If you plan on attending one of this year’s Zombie Walks in your city, here are a few tips from Greg Nicotero. 
Greg Nicotero started out on AMC's "The Walking Dead" as head makeup-effects supervisor, but today, he has a more prominent role as one of the show's executive producers and directors.  He was featured on and in the article he gave these tips on what it takes to look and act like a zombie or walker.
Greg Nicotero on the set of The Walking Dead (Pic from

1) When you're not born with the undead look, customize:
"There's a visual attribute to it. We always go for people who have really good bone structure. Sometimes they have big eyes. On the show, all the walkers have contact lenses. All their eyes are dead, cloudy, bloodshot and disgusting. The better their eyes read, then the more effective their look is. Often, we'll do custom dentures so it looks like their lips are peeled away, revealing more teeth, which is a visual we took from the graphic novel. Sometimes you'll look at real mummified corpses, and the lips shrivel away, revealing teeth, which is this horrific look. We mimic that."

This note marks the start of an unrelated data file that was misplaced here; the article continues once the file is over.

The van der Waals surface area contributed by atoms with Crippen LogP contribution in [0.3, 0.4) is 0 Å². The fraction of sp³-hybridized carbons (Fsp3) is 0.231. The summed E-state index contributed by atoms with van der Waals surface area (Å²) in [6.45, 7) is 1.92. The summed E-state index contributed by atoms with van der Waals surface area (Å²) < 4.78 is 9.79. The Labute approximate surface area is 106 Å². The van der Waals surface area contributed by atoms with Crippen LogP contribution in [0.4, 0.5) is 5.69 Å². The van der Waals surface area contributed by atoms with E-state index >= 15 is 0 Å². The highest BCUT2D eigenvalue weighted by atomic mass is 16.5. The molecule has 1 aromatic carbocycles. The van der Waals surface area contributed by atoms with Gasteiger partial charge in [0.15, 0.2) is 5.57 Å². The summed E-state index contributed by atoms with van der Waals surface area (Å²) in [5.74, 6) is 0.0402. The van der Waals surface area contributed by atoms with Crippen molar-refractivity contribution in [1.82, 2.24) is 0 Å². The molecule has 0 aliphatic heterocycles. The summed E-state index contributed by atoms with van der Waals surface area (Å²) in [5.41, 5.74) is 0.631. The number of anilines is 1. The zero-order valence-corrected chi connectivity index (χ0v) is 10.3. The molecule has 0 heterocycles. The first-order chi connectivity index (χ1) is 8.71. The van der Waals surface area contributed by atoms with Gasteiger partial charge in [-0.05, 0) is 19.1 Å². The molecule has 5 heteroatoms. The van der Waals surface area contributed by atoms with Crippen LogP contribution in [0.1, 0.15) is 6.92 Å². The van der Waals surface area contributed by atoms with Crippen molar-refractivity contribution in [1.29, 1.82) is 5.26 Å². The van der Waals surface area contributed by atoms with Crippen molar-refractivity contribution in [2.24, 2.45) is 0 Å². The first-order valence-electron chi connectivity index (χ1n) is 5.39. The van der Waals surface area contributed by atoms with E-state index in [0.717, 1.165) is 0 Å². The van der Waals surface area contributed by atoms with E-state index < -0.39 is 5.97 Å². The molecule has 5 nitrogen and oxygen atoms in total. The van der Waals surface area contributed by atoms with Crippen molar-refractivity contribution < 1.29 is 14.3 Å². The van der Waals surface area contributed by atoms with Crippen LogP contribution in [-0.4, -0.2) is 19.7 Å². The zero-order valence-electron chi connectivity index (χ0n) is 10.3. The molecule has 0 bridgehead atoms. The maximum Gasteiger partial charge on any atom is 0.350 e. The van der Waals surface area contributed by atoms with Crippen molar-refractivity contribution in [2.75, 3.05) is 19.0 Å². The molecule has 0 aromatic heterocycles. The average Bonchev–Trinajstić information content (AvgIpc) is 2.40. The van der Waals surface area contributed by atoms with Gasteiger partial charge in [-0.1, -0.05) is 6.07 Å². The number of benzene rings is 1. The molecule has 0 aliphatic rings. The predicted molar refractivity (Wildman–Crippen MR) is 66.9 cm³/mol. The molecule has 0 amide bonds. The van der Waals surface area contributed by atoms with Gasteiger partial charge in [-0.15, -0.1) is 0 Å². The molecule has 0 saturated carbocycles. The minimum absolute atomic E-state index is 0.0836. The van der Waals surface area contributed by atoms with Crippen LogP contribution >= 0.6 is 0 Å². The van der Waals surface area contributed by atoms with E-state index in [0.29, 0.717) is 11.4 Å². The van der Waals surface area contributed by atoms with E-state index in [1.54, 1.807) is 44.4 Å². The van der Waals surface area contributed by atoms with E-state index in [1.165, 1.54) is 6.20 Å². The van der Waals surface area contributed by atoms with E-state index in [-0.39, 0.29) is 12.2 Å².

2) Don't be a textbook monster:
"We audition people and have Zombie School every year. It gives me an opportunity to see everybody ahead of time and get a gauge of what they look like and how their performance is. Our extras are unlike any extras. They're not just sitting at a table in the background pretending to have dinner and sip wine. Our extras are the guys who come up to the table, flip the table over and attack the actors, so it's really important that they can perform and take direction. So I work with them quite a bit to make sure their movements are realistic. We try to avoid the Frankenstein look where their arms are outstretched. Or someone will drag their leg and look like the Mummy or another person has their hands in claws next to their face like The Wolfman. All these people are going for the classic movie clich├ęs, which we try to break."

Prom Zombie

3) Act (kind of) drunk: